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Baby It's Cold Outside

January 22, 2013 - Jen Zbozny
According to Eve, cold weather is cuddle weather. I tend to agree. When it's cold I want to snuggle up on the couch or in bed and watch movies or read books and feel warm and safely bundled up in soft layers with someone snuggled up next to me. It makes me think about how babies need physical affection.

Babies are born in need of cuddling. Leaving their toasty cocoon, they arrive, wet, into an atmosphere which is most likely at least 20 degrees colder than where they were. That's a shock for sure. Add to that they can't walk. In fact their limbs are kind of a mystery to them. The thing they need most is sort of like first aid and Maslov's hierarchy of needs put together. Apply warmth and gentle pressure, provide food. That's also our most natural response to tiny babies. We wrap them snuggly and hold them close.

 It is actually well-reported that babies seem calmer when you swaddle them. It seems wrapping them up keeps them warm and keeps their limbs from flailing about in disturbing ways that might let cool air in on them somewhere. No one wants rushes of cold air up the back of his shirt. Ugh. 

Babies don't walk until almost a year old. In order to travel, they must be carried or held in some way. Since they're babies, it's not the best plan to leave them alone - lest the species perish. That means they need to be carried and they need to be near people who look out for them. It seems like a built in set up to provide babies with at least a good full year of cuddling. It keeps them safe, and warm, and makes their needs, behavior and development pretty easy for mothers or family to observe. Think about it. If you hold and carry and keep close a little tiny being pretty much all day every day for the better part of its first year, you'll become intensely familiar with what makes him happy, or when he's hungry or if something isn't right.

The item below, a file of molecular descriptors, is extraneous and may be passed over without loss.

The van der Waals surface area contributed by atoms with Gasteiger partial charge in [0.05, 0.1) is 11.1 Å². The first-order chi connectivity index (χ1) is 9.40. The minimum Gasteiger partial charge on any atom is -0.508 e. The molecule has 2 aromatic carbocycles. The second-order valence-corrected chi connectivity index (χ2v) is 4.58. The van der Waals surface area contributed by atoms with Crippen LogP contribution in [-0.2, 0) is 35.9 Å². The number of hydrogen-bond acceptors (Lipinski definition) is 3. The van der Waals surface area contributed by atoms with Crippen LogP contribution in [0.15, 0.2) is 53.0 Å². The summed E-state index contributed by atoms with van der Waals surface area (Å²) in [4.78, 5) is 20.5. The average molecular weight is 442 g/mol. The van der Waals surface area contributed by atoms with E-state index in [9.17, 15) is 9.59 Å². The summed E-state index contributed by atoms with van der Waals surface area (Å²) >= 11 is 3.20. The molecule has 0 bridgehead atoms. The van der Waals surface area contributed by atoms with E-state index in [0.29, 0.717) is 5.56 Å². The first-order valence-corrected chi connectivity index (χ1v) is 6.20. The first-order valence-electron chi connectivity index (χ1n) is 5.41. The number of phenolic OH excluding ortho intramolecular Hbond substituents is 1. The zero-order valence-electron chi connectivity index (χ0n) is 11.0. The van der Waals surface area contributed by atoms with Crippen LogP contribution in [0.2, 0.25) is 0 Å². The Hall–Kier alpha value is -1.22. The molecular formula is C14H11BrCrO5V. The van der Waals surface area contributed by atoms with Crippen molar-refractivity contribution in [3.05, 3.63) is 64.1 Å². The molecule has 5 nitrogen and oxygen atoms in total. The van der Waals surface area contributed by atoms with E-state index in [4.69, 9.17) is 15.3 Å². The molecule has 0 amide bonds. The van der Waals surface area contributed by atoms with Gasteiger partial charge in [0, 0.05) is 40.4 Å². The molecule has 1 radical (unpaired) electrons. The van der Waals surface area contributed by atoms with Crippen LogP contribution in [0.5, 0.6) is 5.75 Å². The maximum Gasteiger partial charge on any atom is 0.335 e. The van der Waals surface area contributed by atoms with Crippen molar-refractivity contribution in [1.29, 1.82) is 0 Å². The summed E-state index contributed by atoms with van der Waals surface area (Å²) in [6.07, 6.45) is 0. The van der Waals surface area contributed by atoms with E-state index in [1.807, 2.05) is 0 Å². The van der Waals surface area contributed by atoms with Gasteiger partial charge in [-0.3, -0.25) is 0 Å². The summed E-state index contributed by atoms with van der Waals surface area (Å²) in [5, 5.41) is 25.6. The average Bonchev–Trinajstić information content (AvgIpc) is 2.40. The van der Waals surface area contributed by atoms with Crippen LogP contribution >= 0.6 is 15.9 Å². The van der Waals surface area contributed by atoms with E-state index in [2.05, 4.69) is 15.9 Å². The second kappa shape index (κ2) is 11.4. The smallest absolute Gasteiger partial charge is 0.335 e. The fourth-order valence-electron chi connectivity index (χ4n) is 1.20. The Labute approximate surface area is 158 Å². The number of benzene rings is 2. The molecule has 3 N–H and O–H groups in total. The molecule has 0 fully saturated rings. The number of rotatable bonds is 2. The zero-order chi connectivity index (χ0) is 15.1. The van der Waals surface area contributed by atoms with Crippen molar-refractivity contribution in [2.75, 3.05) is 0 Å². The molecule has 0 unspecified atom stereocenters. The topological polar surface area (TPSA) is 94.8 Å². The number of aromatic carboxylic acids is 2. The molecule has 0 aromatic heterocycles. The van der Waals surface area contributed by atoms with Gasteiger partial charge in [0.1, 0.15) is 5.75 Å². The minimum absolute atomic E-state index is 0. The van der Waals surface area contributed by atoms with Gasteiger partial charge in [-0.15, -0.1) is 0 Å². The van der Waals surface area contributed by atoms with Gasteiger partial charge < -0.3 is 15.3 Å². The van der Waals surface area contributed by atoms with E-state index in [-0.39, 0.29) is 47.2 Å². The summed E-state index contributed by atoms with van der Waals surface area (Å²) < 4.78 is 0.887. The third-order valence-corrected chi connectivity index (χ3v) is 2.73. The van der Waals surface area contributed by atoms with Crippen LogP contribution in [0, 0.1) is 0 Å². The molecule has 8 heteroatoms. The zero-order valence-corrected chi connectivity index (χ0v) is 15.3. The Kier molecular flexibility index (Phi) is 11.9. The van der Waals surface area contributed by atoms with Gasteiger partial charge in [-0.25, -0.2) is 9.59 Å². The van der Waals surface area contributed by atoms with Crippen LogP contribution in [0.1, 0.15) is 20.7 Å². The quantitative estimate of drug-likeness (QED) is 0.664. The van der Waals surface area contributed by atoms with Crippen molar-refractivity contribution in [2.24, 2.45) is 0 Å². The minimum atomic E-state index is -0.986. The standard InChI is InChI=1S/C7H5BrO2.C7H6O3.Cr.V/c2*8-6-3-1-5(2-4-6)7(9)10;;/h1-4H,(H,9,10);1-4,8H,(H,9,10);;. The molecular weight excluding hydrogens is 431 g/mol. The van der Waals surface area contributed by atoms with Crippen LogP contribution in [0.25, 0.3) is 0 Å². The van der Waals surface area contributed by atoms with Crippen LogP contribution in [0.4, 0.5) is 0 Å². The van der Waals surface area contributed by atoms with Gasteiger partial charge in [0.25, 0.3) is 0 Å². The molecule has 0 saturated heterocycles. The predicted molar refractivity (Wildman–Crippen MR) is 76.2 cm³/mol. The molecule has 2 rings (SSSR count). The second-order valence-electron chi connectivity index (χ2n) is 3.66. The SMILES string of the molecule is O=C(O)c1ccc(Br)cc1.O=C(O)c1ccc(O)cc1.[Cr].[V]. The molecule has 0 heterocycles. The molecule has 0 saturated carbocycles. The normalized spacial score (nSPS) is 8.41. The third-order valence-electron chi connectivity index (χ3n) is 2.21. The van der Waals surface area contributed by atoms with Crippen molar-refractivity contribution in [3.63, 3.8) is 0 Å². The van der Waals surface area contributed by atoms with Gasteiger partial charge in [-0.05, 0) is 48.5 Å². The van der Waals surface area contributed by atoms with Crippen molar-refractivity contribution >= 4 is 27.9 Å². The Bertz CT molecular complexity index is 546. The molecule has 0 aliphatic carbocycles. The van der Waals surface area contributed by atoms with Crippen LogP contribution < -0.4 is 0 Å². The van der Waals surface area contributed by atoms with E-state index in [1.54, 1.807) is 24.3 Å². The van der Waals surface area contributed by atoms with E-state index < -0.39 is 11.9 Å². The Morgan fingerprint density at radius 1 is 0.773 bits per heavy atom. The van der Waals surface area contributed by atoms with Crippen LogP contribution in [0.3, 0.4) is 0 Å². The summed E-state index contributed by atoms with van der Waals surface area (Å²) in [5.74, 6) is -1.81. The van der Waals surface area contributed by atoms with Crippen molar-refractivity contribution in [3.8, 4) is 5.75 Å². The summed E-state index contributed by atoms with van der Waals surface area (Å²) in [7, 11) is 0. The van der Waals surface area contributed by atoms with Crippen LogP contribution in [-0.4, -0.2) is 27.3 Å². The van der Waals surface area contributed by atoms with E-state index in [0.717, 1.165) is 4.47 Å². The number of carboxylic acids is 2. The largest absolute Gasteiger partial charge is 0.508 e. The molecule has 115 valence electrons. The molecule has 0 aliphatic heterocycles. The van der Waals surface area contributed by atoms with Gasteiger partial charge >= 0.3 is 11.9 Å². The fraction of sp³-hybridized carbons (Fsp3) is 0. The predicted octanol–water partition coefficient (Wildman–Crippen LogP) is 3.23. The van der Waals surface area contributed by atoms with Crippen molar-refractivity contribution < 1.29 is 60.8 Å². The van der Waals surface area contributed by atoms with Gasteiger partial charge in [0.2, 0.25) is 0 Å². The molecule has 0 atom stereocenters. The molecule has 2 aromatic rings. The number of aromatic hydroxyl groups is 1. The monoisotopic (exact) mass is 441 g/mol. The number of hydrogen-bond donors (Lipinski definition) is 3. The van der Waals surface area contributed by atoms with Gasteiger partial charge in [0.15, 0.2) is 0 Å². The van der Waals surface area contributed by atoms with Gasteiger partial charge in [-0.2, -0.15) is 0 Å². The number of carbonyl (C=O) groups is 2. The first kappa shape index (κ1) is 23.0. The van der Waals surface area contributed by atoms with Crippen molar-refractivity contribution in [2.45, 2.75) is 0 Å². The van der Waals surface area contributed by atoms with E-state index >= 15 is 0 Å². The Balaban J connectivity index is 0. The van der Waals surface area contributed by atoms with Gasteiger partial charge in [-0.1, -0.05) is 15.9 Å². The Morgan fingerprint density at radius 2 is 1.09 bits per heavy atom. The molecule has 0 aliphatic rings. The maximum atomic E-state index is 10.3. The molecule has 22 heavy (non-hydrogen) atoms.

It also gives him a nice comfy way to begin gradually peeking out at the giant and unfamiliar universe. That's a good deal. 

Flash forward. There's a natural progression when babies can move on their own. They can separate, and it seems as though they have less direct need for physical contact. But I don't think the need decreases. I think it stays with us our whole lives. 

I think being held and cuddled up and warm (if we've been raised in appropriately affectionate, responsible homes & families) in some way still makes us feel content, protected, safe, loved even.  I think cold weather naturally, instinctively, brings that need back to us -even as grown ups. 

That may explain why on a day like today when the temperature reached a stark 6 degrees in places, even if we don't have others near to hold us close, we like to pile up the blankets or curl into a sleeping bag. It makes us feel tucked in, surrounded, safe, and warm.

It's the acceptable grown up version of that same gentle pressure and warmth we needed as babies. 

Cuddle up everyone, it's going to be cold!


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